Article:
Hitler’s Foreign and Domestic policies up to 1939
When Hitler first came to power in 1933, the Nazi Party did not have majority support. Hitler aimed to strengthen their position and increase support. When The Reichstag erupted into flames in February of 1933, it signaled the downfall of Germany as a democratic nation. Blamed on a Dutch Communist - van der Lubbe - it gave Hitler the justification for his Enabling Act, banning all political opposition and making the Nazis control of Germany. This was undoubtedly a popular policy as it made Hitler appear as a strong leader.
Germany was still militarily weak in 1933. Hitler withdrew Germany from the Disarmament Conference and the League of Nations. At the same time he insisted that Germany was willing to disarm if other states agreed to do the same, and that he wanted only peace. This was one of his favorite techniques: to act boldly while soothing his opponents with speeches he knew they wanted to hear.
Hitler's other priority was jobs. German unemployment had peaked at 6 million due to the Depression. With public works schemes, Hitler put every German back to work. He also advocated schemes such as KdF - Strength Through Joy - which gave workers increased benefits for increased levels of production.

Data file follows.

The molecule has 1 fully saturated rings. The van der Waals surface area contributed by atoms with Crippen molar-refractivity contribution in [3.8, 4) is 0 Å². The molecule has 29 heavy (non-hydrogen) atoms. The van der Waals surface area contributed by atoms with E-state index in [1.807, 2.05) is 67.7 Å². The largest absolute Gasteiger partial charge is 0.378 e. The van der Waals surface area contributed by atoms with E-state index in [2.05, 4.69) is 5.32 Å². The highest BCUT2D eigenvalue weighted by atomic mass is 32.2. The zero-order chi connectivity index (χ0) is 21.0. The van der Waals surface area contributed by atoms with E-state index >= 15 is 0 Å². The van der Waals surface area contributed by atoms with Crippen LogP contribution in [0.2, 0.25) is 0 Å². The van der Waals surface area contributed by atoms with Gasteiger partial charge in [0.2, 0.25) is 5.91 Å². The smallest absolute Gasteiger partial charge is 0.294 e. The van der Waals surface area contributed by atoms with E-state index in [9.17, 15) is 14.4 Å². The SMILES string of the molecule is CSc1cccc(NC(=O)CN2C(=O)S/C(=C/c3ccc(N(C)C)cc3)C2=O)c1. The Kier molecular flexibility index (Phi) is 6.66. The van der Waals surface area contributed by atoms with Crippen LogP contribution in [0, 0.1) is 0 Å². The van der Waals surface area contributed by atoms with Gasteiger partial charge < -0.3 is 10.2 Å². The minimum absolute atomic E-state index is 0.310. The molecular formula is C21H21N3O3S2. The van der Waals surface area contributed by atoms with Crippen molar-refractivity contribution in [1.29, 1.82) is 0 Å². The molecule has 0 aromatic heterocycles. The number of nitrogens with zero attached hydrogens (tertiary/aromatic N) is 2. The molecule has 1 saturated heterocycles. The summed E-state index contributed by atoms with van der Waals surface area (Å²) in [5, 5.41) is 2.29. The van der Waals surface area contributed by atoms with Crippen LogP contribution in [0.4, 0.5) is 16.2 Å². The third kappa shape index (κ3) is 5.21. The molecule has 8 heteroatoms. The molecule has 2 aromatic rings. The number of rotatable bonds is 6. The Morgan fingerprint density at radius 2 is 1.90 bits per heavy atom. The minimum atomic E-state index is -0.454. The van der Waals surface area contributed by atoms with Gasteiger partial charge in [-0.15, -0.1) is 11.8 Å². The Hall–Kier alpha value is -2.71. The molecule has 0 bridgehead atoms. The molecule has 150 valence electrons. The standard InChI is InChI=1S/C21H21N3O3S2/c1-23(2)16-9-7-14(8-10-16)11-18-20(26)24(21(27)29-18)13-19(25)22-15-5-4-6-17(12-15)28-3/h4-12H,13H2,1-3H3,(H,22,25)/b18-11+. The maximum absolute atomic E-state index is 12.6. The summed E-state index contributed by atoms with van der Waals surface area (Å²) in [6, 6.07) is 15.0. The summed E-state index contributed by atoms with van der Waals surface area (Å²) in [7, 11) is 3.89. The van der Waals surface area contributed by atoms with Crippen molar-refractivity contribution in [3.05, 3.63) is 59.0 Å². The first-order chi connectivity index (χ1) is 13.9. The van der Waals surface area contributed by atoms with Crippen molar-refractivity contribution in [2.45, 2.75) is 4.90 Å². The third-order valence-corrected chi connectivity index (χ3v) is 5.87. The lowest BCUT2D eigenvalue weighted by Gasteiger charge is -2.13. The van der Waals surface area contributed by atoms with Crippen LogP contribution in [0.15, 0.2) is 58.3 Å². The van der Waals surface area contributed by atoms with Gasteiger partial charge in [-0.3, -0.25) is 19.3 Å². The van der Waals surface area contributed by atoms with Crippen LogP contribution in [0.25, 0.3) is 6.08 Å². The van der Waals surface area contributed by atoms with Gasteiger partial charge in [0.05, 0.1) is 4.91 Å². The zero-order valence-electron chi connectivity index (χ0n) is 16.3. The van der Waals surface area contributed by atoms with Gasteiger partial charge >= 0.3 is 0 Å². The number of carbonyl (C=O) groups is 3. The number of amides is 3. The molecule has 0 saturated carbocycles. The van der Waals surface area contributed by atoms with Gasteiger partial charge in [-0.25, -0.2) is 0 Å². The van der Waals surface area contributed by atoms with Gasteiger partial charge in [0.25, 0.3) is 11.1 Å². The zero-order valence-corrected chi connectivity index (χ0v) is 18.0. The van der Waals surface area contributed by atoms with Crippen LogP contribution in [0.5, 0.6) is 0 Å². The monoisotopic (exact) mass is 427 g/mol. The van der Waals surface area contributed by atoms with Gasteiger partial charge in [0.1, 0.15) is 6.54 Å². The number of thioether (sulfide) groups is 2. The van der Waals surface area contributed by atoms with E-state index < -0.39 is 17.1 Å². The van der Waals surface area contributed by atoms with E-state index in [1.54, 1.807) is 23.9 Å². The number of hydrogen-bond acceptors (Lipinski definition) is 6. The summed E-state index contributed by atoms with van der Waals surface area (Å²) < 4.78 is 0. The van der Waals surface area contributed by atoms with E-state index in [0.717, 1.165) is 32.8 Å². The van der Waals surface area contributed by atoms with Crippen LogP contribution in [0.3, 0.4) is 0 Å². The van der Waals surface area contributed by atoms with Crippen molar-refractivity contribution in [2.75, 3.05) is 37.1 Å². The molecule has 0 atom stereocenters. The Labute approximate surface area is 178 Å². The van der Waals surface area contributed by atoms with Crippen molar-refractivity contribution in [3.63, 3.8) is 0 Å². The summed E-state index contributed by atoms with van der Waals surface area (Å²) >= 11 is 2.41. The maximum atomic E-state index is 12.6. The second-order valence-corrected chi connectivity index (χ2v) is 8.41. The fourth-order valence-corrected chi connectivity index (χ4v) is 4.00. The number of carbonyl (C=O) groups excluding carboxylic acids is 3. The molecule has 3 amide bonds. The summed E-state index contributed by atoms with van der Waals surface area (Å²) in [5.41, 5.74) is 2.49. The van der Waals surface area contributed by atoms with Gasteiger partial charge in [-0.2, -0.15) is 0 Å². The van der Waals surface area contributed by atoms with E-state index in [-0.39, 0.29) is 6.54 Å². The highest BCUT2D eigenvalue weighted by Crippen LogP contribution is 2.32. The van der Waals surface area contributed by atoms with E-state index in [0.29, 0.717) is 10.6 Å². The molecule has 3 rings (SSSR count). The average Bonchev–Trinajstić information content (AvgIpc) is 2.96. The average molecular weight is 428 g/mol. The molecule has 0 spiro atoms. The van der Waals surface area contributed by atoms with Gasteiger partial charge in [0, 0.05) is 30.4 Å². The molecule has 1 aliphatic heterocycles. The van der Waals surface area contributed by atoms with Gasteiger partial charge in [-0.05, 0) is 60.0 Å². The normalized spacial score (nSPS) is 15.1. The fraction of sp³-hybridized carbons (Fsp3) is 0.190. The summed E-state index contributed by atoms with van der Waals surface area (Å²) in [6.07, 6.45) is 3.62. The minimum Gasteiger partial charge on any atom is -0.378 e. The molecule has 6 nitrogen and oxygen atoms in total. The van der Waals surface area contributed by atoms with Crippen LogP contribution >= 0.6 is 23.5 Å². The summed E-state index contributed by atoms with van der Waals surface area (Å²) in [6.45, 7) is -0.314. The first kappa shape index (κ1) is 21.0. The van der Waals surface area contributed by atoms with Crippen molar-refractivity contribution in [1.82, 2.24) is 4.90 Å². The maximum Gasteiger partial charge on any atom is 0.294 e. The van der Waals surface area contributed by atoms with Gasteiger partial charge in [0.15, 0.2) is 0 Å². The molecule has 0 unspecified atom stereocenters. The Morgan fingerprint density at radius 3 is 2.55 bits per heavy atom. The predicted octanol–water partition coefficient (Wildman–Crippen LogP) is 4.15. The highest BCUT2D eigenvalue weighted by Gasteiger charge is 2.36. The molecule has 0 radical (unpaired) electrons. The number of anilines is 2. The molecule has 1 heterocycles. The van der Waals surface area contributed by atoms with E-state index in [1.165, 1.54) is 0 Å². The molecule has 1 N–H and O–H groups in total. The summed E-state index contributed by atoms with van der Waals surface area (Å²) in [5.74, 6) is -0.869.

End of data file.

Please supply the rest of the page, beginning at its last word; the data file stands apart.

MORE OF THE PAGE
Hitler's policy of anti-Semitism was also very popular. Hitler wanted to give every German a job, however, this did not include "non-German" Jews. Jews were hounded everywhere they went. Kristalnacht was a night where Jews were murdered, and their shops were destroyed and burned. Similarly with his other policy regarding religion, the Concordat with the R.C Church was very popular among the German population. However, this angered the German Jews and by 1939 most had fled the country.
In January 1934 Hitler signed a ten-year non-aggression pact with the Poles who were showing alarm in case the Germans tried to take back the Polish Corridor. This was something of a triumph for Hitler because Britain...